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State cites nursing home for mishandling sex assault claim

The family of 77-year-old Sue Mason believes she was sexually assaulted in an Aurora nursing home, the state found the facility "failed to thoroughly investigate."

DENVER - Facing the possibility that one of their 77-year old patients had been sexually assaulted in one of their private suites, managers at Advanced Health Care of Aurora moved to keep the potentially damaging story away from their patients and staff, according to a state report obtained by 9Wants to Know.

Investigators with the Colorado Department of Public Health and Environment eventually chastised AHC management for failing to “conduct and document interviews with individuals pertinent to the investigation and to follow up on findings.”

Police won’t comment if the lack of a substantive internal investigation impacted their criminal investigation, but 15 months after an elderly and “unresponsive” patient arrived inside an Aurora emergency room with injuries nurses believed to be consistent with a sex assault, police have yet to identify a single suspect in a case that appears to be stalled.

AHC calls the allegations “unfounded” and suggests “surveillance video on the patient area and the Police investigations rule out” the family’s claims. 

Aurora Police say that’s not necessarily true. The head of the Aurora Police Sex Crimes Unit calls the police investigation “open and ongoing,” adding the department hasn’t ruled anything in or out as of now.  

Family and friends of Susan Mason believe the woman they affectionately called “Sue” deserved better.

“I think this broke her,” her daughter Carolyn Mason said. 


Less than two days into Sue Mason’s stay inside Hall 3 of Advanced Health Care’s Aurora facility, something happened. Not long after 6 a.m. on Nov. 9, 2017, a nurse called 911 after finding Sue “unresponsive” in her room, according to a Colorado Department of Public Health and Environment (CDPHE) report.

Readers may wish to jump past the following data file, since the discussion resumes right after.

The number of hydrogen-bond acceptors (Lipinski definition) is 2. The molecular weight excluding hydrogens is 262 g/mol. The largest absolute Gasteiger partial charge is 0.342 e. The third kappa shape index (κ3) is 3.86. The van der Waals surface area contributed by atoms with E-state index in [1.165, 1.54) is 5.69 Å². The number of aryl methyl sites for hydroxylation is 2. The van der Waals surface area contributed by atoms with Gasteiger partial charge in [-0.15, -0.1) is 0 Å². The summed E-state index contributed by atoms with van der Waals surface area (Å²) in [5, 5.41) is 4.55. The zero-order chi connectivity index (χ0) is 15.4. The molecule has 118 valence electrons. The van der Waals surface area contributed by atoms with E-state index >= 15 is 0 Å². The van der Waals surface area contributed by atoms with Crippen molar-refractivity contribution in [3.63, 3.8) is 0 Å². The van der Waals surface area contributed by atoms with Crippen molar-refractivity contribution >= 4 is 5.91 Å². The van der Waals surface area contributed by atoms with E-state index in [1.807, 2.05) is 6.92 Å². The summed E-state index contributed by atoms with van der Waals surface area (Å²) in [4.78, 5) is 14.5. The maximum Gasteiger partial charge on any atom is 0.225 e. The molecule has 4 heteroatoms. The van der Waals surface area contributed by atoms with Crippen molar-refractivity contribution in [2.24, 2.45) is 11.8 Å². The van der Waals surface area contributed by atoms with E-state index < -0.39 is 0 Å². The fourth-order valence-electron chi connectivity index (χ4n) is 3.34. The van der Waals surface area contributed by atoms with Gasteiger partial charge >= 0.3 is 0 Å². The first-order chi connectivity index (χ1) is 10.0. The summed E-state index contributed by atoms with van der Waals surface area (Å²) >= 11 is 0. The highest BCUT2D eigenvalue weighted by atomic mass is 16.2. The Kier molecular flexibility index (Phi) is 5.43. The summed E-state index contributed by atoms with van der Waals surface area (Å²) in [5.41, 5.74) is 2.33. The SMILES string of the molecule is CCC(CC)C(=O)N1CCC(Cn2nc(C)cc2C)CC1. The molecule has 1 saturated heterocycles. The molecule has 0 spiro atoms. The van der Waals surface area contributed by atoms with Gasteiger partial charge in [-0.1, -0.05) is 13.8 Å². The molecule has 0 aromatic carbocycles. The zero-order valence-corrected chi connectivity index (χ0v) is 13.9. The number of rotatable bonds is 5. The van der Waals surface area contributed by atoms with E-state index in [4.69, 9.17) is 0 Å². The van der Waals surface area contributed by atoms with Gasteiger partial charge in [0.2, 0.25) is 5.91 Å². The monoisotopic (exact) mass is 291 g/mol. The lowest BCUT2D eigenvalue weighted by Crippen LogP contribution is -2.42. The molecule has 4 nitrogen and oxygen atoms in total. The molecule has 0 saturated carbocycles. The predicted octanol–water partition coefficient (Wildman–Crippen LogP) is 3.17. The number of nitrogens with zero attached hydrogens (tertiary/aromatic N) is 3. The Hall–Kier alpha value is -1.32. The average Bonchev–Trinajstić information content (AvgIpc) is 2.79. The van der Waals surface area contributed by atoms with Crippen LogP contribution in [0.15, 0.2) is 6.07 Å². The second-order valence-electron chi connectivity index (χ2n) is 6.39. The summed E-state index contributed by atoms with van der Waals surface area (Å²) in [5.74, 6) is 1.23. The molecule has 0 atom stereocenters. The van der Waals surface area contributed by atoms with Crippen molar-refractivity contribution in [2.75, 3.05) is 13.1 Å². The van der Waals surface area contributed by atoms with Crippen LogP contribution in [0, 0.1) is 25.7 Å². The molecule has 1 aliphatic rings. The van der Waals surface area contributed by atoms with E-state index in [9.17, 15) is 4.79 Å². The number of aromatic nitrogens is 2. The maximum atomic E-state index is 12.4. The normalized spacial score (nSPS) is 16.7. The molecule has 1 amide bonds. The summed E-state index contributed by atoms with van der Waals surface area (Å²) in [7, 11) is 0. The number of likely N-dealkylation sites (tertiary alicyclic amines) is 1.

At 6:55 a.m., paramedics took her to The Medical Center of Aurora. The hospital is three blocks away from AHC of Aurora.

According to a Sexual Assault Nurse Examiner (SANE) report reviewed by 9Wants to Know, staff at the hospital suspected a sexual assault due to the nature of Sue’s injuries around her genital area.

Credit: Mason Family

Someone at the hospital phoned Sue’s daughter who was in California at the time in need of verbal consent to do a sex assault examination. Carolyn Mason, stunned, said yes before hanging up her cell phone.

“I held it together until I got to my car, and then I lost it. I really didn’t know what to do,” Carolyn Mason said. 

A family friend and attorney, Julie Groves, agreed to go to the hospital to help witness and document the SANE exam.

Intubated at the time, Sue Mason was conscious but unable to speak.

“Obviously, she was terrified,” Groves told 9Wants to Know.

Slowly, nurses started asking Sue Mason questions.

Were you assaulted?

According to the SANE exam, “She nodded yes.”

Was he white?

“She nodded yes.”

Someone with the hospital notified the Aurora Police Department. The Sex Crimes Unit was assigned to the case.

The next day, as doctors removed the ventilator tube, Groves said, “The second they removed the tube the very first thing [Sue] said to me was, ‘I was mugged.’”

Credit: KUSA

According to an affidavit made under penalty of perjury, Groves also recalled, “The SANE team and I noticed bruising on Sue’s neck that had not been noticeable the previous day.”

Later that day, again according to Groves’s affidavit, “Sue described to me in detail that attack that occurred at Advanced Health Care.”

“Sue described that she was in her bed at Advanced Health Care and that a man came to her door and asked to use her bathroom. She agreed. When he exited her bathroom he ‘coldcocked’ her and hit her around the head and neck area,” Groves suggested.

Sue Mason would go on to recover from her physical injuries, but mentally, her daughter said, her mother was never the same.

“I think this finally broke her, I mean, I think probably more about the humiliation,” Carolyn Mason said. “I think she just didn’t know how to come back from it.”

Julie Groves said her friend remained frightened for months. “She was very fearful, and that was not the Sue I knew,” Groves said. “She insisted on having her bed face the door, she insisted on having the [bedroom] door open, and she did not like to be left alone.

Sue Mason passed away on Feb. 8, 2018.

“She was terrified up until the day she died. She didn’t deserve this,” Groves said.